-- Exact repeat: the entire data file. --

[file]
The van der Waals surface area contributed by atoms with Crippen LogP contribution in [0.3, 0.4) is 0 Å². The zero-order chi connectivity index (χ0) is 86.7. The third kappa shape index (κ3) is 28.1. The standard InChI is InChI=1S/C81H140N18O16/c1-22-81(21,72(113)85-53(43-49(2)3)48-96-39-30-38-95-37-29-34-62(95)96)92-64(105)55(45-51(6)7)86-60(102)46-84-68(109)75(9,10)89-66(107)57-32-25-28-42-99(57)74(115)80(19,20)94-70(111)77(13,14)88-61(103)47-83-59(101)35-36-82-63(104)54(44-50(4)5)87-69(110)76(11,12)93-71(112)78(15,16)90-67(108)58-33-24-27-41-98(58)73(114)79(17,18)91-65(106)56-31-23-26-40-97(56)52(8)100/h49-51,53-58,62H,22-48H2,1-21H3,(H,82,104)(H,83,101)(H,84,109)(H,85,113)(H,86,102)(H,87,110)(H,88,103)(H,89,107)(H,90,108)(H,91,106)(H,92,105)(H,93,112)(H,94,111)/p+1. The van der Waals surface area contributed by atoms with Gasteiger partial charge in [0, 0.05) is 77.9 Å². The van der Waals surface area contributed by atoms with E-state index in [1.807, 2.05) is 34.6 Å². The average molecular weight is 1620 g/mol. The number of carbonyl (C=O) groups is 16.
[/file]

The van der Waals surface area contributed by atoms with Crippen LogP contribution in [0.3, 0.4) is 0 Å². The zero-order chi connectivity index (χ0) is 86.7. The third kappa shape index (κ3) is 28.1. The standard InChI is InChI=1S/C81H140N18O16/c1-22-81(21,72(113)85-53(43-49(2)3)48-96-39-30-38-95-37-29-34-62(95)96)92-64(105)55(45-51(6)7)86-60(102)46-84-68(109)75(9,10)89-66(107)57-32-25-28-42-99(57)74(115)80(19,20)94-70(111)77(13,14)88-61(103)47-83-59(101)35-36-82-63(104)54(44-50(4)5)87-69(110)76(11,12)93-71(112)78(15,16)90-67(108)58-33-24-27-41-98(58)73(114)79(17,18)91-65(106)56-31-23-26-40-97(56)52(8)100/h49-51,53-58,62H,22-48H2,1-21H3,(H,82,104)(H,83,101)(H,84,109)(H,85,113)(H,86,102)(H,87,110)(H,88,103)(H,89,107)(H,90,108)(H,91,106)(H,92,105)(H,93,112)(H,94,111)/p+1. The van der Waals surface area contributed by atoms with Gasteiger partial charge in [0, 0.05) is 77.9 Å². The van der Waals surface area contributed by atoms with E-state index in [1.807, 2.05) is 34.6 Å². The average molecular weight is 1620 g/mol. The number of carbonyl (C=O) groups is 16.